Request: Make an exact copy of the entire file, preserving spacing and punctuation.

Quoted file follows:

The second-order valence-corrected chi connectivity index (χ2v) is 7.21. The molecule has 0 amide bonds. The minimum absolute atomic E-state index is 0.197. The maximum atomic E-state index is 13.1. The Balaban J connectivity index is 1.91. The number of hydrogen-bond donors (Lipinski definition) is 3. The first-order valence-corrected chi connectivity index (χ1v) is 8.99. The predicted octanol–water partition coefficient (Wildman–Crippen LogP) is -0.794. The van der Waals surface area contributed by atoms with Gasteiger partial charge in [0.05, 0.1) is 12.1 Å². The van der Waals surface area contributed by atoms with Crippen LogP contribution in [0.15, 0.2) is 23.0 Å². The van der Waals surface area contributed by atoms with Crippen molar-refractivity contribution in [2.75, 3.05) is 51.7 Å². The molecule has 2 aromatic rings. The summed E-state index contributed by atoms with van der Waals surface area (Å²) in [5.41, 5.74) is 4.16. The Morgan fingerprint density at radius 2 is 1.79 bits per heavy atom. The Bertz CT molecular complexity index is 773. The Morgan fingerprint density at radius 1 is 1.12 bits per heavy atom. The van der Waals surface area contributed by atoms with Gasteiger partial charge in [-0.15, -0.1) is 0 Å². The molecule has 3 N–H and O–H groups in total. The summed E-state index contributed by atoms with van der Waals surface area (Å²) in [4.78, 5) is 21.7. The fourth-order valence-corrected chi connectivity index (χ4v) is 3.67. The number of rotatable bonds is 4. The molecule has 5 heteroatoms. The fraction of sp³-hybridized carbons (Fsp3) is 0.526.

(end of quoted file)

The second-order valence-corrected chi connectivity index (χ2v) is 7.21. The molecule has 0 amide bonds. The minimum absolute atomic E-state index is 0.197. The maximum atomic E-state index is 13.1. The Balaban J connectivity index is 1.91. The number of hydrogen-bond donors (Lipinski definition) is 3. The first-order valence-corrected chi connectivity index (χ1v) is 8.99. The predicted octanol–water partition coefficient (Wildman–Crippen LogP) is -0.794. The van der Waals surface area contributed by atoms with Gasteiger partial charge in [0.05, 0.1) is 12.1 Å². The van der Waals surface area contributed by atoms with Crippen LogP contribution in [0.15, 0.2) is 23.0 Å². The van der Waals surface area contributed by atoms with Crippen molar-refractivity contribution in [2.75, 3.05) is 51.7 Å². The molecule has 2 aromatic rings. The summed E-state index contributed by atoms with van der Waals surface area (Å²) in [5.41, 5.74) is 4.16. The Morgan fingerprint density at radius 2 is 1.79 bits per heavy atom. The Bertz CT molecular complexity index is 773. The Morgan fingerprint density at radius 1 is 1.12 bits per heavy atom. The van der Waals surface area contributed by atoms with Gasteiger partial charge in [-0.15, -0.1) is 0 Å². The molecule has 3 N–H and O–H groups in total. The summed E-state index contributed by atoms with van der Waals surface area (Å²) in [4.78, 5) is 21.7. The fourth-order valence-corrected chi connectivity index (χ4v) is 3.67. The number of rotatable bonds is 4. The molecule has 5 heteroatoms. The fraction of sp³-hybridized carbons (Fsp3) is 0.526.